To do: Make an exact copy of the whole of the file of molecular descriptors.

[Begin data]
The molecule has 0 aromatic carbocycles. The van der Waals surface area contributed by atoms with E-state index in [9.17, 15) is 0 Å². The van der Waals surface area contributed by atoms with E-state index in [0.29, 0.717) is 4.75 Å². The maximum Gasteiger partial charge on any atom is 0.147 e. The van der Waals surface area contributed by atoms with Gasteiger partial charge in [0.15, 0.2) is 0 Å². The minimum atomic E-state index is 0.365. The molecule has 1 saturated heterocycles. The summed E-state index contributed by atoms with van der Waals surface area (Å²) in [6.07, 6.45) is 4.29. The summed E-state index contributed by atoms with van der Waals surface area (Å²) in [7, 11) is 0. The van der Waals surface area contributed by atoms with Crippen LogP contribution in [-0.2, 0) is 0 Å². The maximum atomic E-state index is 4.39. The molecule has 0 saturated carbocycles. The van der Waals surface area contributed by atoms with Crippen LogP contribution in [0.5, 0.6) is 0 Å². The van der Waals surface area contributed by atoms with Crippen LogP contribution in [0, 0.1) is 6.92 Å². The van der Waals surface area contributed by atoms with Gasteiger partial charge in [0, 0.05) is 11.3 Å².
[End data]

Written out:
The molecule has 0 aromatic carbocycles. The van der Waals surface area contributed by atoms with E-state index in [9.17, 15) is 0 Å². The van der Waals surface area contributed by atoms with E-state index in [0.29, 0.717) is 4.75 Å². The maximum Gasteiger partial charge on any atom is 0.147 e. The van der Waals surface area contributed by atoms with Gasteiger partial charge in [0.15, 0.2) is 0 Å². The minimum atomic E-state index is 0.365. The molecule has 1 saturated heterocycles. The summed E-state index contributed by atoms with van der Waals surface area (Å²) in [6.07, 6.45) is 4.29. The summed E-state index contributed by atoms with van der Waals surface area (Å²) in [7, 11) is 0. The van der Waals surface area contributed by atoms with Crippen LogP contribution in [-0.2, 0) is 0 Å². The maximum atomic E-state index is 4.39. The molecule has 0 saturated carbocycles. The van der Waals surface area contributed by atoms with Crippen LogP contribution in [0.5, 0.6) is 0 Å². The van der Waals surface area contributed by atoms with Crippen LogP contribution in [0, 0.1) is 6.92 Å². The van der Waals surface area contributed by atoms with Gasteiger partial charge in [0, 0.05) is 11.3 Å².